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NSA Dragnet Seeks Caller Data on All Verizon Subscribers

June 6th 2013

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In a move that is bound to unleash howls of indignation and protest on Capitol Hill and throughout the country, the NSA has obtained a FISA (Foreign Intelligence Surveillance Act) Warrant requiring Verizon to provide identification data on all parties making and receiving calls on their mobile network within the United States. Political analysts point out that though the (classified) warrant served upon Verizon--which issued from the FISA court on April 12, 2013--is the only one of which we are aware, it is highly unlikely that the NSA's requests were limited to Verizon's network alone. The warrant gives the NSA unfettered access to the records of millions of subscribers without regard for their lack of any involvement in suspect activities. The White House on Thursday defended the National Security Agency’s use of a secret court order to collect telephone records from millions of Verizon customers.  

An administration official called the phone data a “critical tool in protecting the nation from terrorist threats to the United States. It allows counter terrorism personnel to discover whether known or suspected terrorists have been in contact with other persons who may be engaged in terrorist activities, particularly people located inside the United States,” the official added.

The White House admission comes after the Guardian newspaper on Wednesday published the court order which required Verizon to provide the security agency with information on all customers’ phone calls, including those not suspected of wrongdoing. The information provided to the NSA did not include the content of conversations or customers’ identities but covered telephone numbers used and the length of calls.

As a rule, FISA court orders are limited to specific named individual targets, or directed at a limited set of named individuals. In this case what is shocking are the broad, unlimited scope of the order--an order that requires Verizon to provide electronic copies of "all call detail records or ‘telephony metadata’ for communications between the United States and abroad" or "wholly within the United States, including local telephone calls." Verizon is additionally compelled to "continue production on an ongoing daily basis thereafter for the duration of this order."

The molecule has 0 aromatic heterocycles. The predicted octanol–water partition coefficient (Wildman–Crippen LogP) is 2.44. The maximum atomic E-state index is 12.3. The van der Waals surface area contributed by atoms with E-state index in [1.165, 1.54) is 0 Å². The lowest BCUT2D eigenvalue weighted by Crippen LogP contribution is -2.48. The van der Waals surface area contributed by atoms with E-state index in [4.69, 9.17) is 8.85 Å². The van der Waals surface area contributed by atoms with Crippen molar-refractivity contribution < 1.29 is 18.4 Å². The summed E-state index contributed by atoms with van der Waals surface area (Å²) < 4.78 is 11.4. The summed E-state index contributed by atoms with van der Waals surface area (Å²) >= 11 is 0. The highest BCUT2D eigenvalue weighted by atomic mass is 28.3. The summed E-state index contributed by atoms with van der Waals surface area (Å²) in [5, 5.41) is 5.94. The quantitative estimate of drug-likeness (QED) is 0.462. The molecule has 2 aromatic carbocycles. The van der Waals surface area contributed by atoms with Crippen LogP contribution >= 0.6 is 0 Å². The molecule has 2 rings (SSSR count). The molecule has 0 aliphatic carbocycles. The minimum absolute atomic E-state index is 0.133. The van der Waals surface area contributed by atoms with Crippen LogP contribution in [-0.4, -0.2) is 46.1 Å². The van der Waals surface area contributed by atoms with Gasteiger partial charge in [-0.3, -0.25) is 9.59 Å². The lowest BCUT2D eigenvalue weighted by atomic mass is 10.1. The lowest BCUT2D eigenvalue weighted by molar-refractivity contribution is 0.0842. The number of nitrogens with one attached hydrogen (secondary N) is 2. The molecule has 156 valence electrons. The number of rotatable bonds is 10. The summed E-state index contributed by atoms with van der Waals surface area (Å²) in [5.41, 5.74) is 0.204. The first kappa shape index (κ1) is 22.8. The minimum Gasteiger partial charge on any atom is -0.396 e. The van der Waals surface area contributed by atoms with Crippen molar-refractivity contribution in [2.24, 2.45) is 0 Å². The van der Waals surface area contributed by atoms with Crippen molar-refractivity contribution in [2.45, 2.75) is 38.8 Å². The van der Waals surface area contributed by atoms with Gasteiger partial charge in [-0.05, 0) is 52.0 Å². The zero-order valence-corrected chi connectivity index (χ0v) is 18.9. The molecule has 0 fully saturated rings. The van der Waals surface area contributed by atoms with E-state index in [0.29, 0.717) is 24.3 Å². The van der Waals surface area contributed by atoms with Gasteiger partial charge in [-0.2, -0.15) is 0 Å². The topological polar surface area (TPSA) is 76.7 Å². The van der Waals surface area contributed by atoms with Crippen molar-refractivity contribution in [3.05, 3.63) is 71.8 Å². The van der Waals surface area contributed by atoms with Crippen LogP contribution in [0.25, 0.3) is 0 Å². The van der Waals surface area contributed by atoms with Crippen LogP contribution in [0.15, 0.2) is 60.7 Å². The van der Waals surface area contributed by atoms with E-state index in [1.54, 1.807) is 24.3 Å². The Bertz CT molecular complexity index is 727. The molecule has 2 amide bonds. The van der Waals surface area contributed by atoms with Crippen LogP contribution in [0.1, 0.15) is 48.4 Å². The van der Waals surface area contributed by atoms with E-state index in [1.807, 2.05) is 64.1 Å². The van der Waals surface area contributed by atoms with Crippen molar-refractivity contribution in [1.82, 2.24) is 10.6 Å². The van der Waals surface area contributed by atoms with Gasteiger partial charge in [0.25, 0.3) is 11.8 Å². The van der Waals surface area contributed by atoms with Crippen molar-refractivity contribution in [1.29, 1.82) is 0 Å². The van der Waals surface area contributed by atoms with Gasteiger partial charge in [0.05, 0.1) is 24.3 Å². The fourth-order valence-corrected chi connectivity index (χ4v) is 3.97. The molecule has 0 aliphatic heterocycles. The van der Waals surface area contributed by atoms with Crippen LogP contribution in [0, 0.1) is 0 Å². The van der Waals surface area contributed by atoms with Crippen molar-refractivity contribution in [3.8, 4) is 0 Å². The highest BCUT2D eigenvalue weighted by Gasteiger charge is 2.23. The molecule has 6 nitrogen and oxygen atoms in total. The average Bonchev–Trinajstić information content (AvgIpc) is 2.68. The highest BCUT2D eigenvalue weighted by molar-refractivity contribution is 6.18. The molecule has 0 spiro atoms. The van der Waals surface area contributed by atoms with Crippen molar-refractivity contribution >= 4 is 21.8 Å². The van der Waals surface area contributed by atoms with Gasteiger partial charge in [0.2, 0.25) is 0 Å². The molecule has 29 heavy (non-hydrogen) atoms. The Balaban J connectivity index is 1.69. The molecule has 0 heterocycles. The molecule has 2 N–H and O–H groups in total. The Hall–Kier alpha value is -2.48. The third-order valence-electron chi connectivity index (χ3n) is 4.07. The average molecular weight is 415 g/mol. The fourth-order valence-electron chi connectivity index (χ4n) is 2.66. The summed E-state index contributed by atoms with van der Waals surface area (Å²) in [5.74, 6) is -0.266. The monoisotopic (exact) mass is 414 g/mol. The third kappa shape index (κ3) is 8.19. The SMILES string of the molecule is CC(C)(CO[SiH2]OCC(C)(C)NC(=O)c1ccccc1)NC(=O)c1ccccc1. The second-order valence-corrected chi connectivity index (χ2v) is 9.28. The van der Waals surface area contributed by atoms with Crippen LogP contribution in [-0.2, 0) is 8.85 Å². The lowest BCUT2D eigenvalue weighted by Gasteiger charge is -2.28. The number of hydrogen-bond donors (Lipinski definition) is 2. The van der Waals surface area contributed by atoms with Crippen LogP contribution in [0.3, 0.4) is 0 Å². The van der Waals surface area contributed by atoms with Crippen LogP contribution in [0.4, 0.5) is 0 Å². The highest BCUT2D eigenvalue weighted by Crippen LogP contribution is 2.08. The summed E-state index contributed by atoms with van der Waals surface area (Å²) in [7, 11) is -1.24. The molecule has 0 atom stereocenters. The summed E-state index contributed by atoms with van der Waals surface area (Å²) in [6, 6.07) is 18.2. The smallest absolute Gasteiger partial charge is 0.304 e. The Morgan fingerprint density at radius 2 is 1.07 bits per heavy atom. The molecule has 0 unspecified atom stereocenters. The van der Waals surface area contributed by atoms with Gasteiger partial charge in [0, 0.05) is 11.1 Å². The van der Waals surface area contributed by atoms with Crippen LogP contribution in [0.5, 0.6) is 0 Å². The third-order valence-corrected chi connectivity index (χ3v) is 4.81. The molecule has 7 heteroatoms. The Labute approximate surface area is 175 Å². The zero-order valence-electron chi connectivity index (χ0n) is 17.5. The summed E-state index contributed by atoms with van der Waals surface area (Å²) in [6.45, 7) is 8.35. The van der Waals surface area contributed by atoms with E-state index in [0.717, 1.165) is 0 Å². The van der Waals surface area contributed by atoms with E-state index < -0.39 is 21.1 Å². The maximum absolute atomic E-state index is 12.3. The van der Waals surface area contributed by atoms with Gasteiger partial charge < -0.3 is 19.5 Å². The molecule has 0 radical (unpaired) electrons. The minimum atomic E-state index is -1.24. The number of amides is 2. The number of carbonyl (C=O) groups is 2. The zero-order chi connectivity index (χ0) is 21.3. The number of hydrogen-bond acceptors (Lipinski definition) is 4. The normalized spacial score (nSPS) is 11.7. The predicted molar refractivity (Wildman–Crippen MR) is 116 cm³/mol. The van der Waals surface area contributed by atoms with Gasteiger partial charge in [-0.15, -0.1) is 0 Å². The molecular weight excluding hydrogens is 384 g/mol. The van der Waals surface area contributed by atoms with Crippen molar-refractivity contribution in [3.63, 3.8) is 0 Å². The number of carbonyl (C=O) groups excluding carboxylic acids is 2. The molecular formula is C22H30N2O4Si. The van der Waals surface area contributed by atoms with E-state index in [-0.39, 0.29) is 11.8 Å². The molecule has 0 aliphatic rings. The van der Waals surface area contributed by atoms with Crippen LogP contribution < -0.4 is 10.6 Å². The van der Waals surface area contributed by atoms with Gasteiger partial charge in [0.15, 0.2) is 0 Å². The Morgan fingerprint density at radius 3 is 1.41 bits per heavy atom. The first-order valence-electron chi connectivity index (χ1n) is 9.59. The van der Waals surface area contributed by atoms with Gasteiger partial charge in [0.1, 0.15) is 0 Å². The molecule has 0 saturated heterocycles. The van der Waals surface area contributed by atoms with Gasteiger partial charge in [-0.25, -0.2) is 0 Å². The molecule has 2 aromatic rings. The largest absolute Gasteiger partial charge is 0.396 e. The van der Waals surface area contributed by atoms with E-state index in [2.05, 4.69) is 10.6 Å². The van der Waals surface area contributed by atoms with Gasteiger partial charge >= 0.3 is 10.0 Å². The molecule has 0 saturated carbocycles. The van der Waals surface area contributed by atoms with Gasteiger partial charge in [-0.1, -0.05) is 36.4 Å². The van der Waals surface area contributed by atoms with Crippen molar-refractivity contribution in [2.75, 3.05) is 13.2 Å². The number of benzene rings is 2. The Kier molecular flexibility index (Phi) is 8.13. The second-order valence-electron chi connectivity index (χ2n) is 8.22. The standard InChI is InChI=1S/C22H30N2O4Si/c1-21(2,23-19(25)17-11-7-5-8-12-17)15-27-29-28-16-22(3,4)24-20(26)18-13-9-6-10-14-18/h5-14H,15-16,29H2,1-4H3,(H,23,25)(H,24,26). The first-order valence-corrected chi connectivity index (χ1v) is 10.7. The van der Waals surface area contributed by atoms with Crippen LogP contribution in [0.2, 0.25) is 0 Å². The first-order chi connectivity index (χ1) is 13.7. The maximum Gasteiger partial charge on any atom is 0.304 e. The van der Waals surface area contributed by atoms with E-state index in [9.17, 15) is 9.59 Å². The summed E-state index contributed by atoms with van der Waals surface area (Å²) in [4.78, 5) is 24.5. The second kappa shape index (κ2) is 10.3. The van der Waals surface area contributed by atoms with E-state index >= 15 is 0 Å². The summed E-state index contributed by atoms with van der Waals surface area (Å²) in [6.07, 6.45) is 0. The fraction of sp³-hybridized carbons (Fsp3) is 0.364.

The order from the Foreign Intelligence Surveillance Court covered all Verizon calls from April 25 to July 19. The court barred Verizon from discussing the matter. “The order reprinted in the article does not allow the Government to listen in on anyone's telephone calls, said the administration official Thursday defending the decision. The court order does not permit the NSA to accumulate any information at all on the contents of any phone calls, nor to obtain any names or addresses of customers.

What is covered is what is entitled "metadata"--the phone number of each and every caller and recipient; the unique serial number of the phone and the SIM (Subscriber Identification Module) cards in those phones involved; the time and length of each call; and potentially (provided that the GPS function in the phone is active) the location of each of the participants in each call as it occurred.

"The information acquired does not include the content of any communications or the name of any subscriber. It relates exclusively to metadata, such as a telephone number or the length of a call.” The admission though is likely to fuel congressional concerns over the administration’s privacy policies, coming after the Justice Department admitted to seizing phone and email records from reporters while investigating national security leaks. Lawmakers are probing those cases and Attorney General Eric Holder has vowed to review the department’s media subpoena policies to better balance national security interests and press freedoms.

The American Civil Liberties Union (ACLU) rapidly issued a condemnation of the order, criticizing the NSA program. “From a civil liberties perspective, the program could hardly be any more alarming. It’s a program in which some untold number of innocent people have been put under the constant surveillance of government agents,” said Jameel Jaffer, the ACLU's deputy legal director, adding that “it is beyond Orwellian, and it provides further evidence of the extent to which basic democratic rights are being surrendered in secret to the demands of unaccountable intelligence agencies." ACLU legislative counsel Michelle Richardson also denounced the program as unconstitutional and strongly suggested that lawmakers investigate the matter thoroughly. The ACLU said the program springs from a controversial provision in the Patriot Act allowing Federal agencies to obtain “business records” to further intelligence investigations. 

Sens. Ron Wyden (D-Ore.) and Mark Udall (D-Colo.), members of the Intelligence Committee, in 2011 said the NSA was using the Patriot Act to collect information on Americans. "When the American people find out how their government has secretly interpreted the Patriot Act, they will be stunned and they will be angry," Wyden said.

The existence of the Verizon warrant was disclosed Wednesday in a report published by Glenn Greenwald in The Guardian. The warrant itself may be seen on the newspaper's website.

Cutting Edge correspondent Russell Grayson is a former attorney, and faculty member at Rutgers University Graduate School of Management.

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